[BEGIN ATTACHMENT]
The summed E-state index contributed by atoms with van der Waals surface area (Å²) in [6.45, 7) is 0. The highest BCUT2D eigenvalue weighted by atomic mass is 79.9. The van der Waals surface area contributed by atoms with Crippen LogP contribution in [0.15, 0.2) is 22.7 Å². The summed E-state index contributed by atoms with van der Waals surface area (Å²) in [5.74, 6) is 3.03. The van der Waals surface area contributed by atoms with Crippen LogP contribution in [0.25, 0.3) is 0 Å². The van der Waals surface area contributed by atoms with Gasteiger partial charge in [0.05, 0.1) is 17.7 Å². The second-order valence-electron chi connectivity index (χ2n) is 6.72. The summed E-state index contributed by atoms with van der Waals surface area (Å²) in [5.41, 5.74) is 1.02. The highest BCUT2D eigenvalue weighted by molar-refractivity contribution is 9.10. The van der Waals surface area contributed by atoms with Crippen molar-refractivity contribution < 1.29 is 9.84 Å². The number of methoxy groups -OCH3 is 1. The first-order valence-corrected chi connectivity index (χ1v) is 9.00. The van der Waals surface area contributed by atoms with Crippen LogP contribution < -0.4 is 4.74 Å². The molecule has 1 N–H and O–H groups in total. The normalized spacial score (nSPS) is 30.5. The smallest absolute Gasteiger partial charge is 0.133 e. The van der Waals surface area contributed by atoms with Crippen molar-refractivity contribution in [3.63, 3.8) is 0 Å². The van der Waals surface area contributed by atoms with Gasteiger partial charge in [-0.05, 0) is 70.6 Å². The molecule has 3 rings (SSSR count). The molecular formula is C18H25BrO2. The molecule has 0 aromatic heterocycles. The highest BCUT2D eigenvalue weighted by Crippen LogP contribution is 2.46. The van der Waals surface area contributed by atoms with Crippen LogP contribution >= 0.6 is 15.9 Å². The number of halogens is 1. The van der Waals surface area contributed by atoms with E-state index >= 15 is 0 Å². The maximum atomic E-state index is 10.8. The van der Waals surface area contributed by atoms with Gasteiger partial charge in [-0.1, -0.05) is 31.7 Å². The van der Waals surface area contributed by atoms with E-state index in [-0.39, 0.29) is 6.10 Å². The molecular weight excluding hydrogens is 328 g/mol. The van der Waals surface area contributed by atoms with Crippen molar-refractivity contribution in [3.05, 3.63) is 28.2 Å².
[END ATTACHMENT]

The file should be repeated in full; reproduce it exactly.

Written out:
The summed E-state index contributed by atoms with van der Waals surface area (Å²) in [6.45, 7) is 0. The highest BCUT2D eigenvalue weighted by atomic mass is 79.9. The van der Waals surface area contributed by atoms with Crippen LogP contribution in [0.15, 0.2) is 22.7 Å². The summed E-state index contributed by atoms with van der Waals surface area (Å²) in [5.74, 6) is 3.03. The van der Waals surface area contributed by atoms with Crippen LogP contribution in [0.25, 0.3) is 0 Å². The van der Waals surface area contributed by atoms with Gasteiger partial charge in [0.05, 0.1) is 17.7 Å². The second-order valence-electron chi connectivity index (χ2n) is 6.72. The summed E-state index contributed by atoms with van der Waals surface area (Å²) in [5.41, 5.74) is 1.02. The highest BCUT2D eigenvalue weighted by molar-refractivity contribution is 9.10. The van der Waals surface area contributed by atoms with Crippen molar-refractivity contribution < 1.29 is 9.84 Å². The number of methoxy groups -OCH3 is 1. The first-order valence-corrected chi connectivity index (χ1v) is 9.00. The van der Waals surface area contributed by atoms with Crippen LogP contribution < -0.4 is 4.74 Å². The molecule has 1 N–H and O–H groups in total. The normalized spacial score (nSPS) is 30.5. The smallest absolute Gasteiger partial charge is 0.133 e. The van der Waals surface area contributed by atoms with Crippen molar-refractivity contribution in [3.63, 3.8) is 0 Å². The van der Waals surface area contributed by atoms with Gasteiger partial charge in [-0.05, 0) is 70.6 Å². The molecule has 3 rings (SSSR count). The molecular formula is C18H25BrO2. The molecule has 0 aromatic heterocycles. The highest BCUT2D eigenvalue weighted by Crippen LogP contribution is 2.46. The van der Waals surface area contributed by atoms with Crippen LogP contribution >= 0.6 is 15.9 Å². The number of halogens is 1. The van der Waals surface area contributed by atoms with E-state index >= 15 is 0 Å². The maximum atomic E-state index is 10.8. The van der Waals surface area contributed by atoms with Gasteiger partial charge in [-0.1, -0.05) is 31.7 Å². The van der Waals surface area contributed by atoms with E-state index in [-0.39, 0.29) is 6.10 Å². The molecular weight excluding hydrogens is 328 g/mol. The van der Waals surface area contributed by atoms with Crippen molar-refractivity contribution in [3.05, 3.63) is 28.2 Å².